In many cases, you’re not talking about a full cloud data center migration, but you are moving a sensitive or important application. While it used to be common for organizations to be moving applications from on-prem to the cloud, it’s now equally likely it will be from one cloud to another, as part of a multi-cloud or hybrid business strategy. The main issue to think about is that every application introduces elements of application logic to the data tier, and no two use cases are alike. Formatting, design, architecture, and processes need to speak the same language, and workflows to make this happen can be extremely complex. When it’s time to move a specific application, this needs to be handled very sensitively.
Putting into Place a Data Center Migration Plan
All data center migration projects will involve a version of Extract, Transform and Load, (ETL) but an important pre-step is Plan. While data was once seen as static, times have changed. Today, data is a dynamic beast, and can carry risk, cost, and value in and of itself. Data center migration is complicated, and as we’ve discussed, data can get tangled with other applications and systems, especially in a hybrid data center, impacting business continuity if it is moved, and will often hold sensitive customer information that can impact your compliance.
Gartner gives two priorities when it comes to data center migration. First, the industry experts suggest companies “disentangle data by applying corrected information governance to pace layering.” This means moving data slowly, by first understanding all the application dependencies and complexities, to see what is reliant within the data center. Secondly, Gartner tells organizations to “understand data gravity, to gauge and prioritize data migration efforts.” By truly knowing how all your data and applications interact with one another, your data center replacement project has a better chance of succeeding. Here are three main issues to keep in mind:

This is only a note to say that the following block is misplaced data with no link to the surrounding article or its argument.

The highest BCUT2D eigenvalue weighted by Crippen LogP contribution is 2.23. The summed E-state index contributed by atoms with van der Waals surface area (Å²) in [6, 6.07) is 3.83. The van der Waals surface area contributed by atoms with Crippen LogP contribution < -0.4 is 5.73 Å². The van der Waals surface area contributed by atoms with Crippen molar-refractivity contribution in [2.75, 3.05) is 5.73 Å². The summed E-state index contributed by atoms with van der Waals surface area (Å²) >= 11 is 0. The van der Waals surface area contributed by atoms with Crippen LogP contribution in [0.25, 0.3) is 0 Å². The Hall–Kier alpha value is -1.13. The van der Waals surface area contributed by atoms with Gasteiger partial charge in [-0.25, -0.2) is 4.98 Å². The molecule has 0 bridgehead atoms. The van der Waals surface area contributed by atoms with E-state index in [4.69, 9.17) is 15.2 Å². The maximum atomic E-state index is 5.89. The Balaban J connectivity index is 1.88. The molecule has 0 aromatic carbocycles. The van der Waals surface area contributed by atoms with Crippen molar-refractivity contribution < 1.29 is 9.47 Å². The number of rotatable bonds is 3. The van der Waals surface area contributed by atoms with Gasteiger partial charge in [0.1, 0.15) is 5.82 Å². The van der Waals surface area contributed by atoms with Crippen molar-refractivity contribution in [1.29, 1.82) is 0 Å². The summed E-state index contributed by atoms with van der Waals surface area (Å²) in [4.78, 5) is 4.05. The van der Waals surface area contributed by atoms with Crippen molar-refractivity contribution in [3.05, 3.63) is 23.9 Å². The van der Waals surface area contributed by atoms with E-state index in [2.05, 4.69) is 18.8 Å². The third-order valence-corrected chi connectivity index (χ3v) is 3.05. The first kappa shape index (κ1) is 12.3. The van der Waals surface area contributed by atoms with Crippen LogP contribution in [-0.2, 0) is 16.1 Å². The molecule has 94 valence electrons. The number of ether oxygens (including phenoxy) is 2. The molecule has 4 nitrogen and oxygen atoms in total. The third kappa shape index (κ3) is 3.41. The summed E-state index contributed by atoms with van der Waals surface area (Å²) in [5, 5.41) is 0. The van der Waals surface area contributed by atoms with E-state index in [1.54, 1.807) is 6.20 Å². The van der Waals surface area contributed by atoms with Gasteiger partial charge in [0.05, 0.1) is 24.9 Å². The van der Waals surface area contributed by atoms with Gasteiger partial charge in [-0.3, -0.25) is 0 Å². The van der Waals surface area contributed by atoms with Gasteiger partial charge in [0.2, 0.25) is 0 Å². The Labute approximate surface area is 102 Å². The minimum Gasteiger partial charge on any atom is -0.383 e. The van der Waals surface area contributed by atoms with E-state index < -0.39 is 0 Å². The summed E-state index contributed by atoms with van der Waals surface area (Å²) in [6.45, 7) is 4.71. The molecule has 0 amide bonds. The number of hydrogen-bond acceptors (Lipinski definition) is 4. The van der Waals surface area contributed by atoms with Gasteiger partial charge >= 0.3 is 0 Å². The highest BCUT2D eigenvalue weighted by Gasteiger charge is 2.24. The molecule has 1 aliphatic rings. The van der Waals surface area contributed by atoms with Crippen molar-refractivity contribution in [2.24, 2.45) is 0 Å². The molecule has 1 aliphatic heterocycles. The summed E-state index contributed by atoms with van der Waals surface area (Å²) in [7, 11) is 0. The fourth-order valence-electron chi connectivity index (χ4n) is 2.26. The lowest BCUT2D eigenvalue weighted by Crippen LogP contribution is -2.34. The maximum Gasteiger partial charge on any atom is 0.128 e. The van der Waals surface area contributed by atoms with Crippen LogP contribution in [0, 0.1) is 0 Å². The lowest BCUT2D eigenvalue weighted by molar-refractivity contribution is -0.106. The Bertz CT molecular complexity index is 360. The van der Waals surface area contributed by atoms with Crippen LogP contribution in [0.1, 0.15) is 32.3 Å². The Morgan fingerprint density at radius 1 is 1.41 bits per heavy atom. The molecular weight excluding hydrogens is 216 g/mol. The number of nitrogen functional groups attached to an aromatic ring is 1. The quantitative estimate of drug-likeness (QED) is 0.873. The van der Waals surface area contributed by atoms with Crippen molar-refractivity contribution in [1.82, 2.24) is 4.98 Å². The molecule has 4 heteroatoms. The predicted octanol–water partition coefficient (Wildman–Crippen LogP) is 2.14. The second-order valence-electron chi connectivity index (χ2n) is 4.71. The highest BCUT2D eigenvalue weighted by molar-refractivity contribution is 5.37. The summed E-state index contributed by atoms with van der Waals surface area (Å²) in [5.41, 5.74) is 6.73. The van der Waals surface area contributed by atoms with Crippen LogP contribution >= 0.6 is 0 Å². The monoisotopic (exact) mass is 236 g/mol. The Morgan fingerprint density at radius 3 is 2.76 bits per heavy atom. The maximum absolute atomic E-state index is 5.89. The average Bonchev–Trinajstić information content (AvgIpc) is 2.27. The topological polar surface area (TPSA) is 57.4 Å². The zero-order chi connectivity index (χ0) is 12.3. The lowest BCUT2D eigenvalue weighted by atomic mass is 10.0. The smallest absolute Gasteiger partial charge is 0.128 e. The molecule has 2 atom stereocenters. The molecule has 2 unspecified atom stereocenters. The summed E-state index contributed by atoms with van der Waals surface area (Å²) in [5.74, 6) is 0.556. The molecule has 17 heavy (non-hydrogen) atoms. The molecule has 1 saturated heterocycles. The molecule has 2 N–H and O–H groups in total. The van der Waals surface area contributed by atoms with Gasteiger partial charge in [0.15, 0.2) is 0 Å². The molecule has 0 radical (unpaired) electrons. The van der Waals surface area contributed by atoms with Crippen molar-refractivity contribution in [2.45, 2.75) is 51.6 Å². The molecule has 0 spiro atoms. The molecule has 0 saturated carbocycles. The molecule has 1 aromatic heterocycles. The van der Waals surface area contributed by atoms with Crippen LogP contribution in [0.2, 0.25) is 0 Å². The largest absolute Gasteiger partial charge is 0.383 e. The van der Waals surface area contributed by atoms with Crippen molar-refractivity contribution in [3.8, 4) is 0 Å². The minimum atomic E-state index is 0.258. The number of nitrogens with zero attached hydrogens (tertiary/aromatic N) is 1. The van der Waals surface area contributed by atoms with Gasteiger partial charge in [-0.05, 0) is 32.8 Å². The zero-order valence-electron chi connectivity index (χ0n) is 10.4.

Expertise: If you don’t have the experts or technology in-house, outsource. There are plenty of free or inexpensive tools available that will allow you to quickly and easily make sense of a complex data center, before you begin your migration.
Plan: Of course, spending weeks or months planning for migration only works when the plan is a solid one! Make sure that you end up with a clear map of your data center migration plan, including how all parts interact with one another.
Don’t Forget Dependencies! Cross-object dependencies are often found late in the day, and can be catastrophic for data center replacement or migration projects. If you start early on with a tool that can accurately discover dependencies early on, that’s one fear crossed off your list.
Execute and then Test and Validate your Data Center Migration Project
Lastly, whichever tools you deploy, make sure that you have a way to test your data center replacement environment, both before and after the migration occurs. This ensures that you can check metrics such as SLA to see that no negative impact has occurred as a result of the migration, and that the data is viable and usable in its new location, before you get rid of old systems and applications.
Try Faddom now, a free tool that offers full visibility into your hybrid data center migration environment.